THE number of would-be refugees being deported has dramatically fallen even though more than 6,000 failed asylum- seekers are classified as "evading deportation".
Immigration sources said it appeared a much softer approach was now being taken when it came to enforcing deportation orders, with only 43 people returned to their home in the first five months of the year.
The numbers have shown a six-fold decline compared to 2004, when 599 people were deported. This year, the number is not expected to exceed 100, the lowest since large numbers of asylum-seekers began arriving in the state around a decade ago.
In the past five and a half years, successive ministers have signed a total of 8,196 deportation orders, the Department of Justice said. Only 25% of them have been implemented with 2,066 people sent home, some on specially chartered aircraft and others on scheduled flights.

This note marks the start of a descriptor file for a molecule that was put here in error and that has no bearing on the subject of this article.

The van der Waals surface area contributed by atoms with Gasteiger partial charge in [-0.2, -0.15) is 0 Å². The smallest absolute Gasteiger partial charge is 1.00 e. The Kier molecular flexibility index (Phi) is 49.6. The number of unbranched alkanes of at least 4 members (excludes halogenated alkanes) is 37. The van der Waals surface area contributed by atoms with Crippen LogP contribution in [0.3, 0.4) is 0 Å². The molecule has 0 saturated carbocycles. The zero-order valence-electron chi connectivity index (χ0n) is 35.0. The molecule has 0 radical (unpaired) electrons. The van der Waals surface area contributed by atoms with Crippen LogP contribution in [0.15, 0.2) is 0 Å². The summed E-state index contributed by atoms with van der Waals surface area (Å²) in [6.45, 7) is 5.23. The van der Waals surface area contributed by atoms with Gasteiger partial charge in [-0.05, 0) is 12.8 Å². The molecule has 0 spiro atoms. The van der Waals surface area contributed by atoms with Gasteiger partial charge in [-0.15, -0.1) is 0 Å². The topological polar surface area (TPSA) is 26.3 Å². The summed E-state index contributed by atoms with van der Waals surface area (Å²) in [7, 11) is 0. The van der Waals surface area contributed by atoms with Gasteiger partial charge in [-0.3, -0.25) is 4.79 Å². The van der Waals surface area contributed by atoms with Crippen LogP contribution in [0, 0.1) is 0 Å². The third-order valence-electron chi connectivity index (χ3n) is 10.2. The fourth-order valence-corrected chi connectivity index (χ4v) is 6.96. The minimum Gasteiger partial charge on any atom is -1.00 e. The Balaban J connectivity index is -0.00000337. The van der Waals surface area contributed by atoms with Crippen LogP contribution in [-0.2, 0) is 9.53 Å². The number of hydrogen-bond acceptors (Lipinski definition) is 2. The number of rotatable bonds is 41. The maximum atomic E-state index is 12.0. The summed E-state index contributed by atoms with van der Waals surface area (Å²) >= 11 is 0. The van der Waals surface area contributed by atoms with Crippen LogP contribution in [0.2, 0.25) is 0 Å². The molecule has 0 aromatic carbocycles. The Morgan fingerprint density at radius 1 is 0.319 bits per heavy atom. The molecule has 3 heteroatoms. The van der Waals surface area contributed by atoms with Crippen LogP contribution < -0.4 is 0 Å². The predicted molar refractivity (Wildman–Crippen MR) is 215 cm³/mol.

So-called "mass deportations" also appear to have been phased out with only eight asylum-seekers deported. The departmental figures also reveal that since the beginning of 2003, a massive 6,173 people have either vanished or failed to appear for deportation.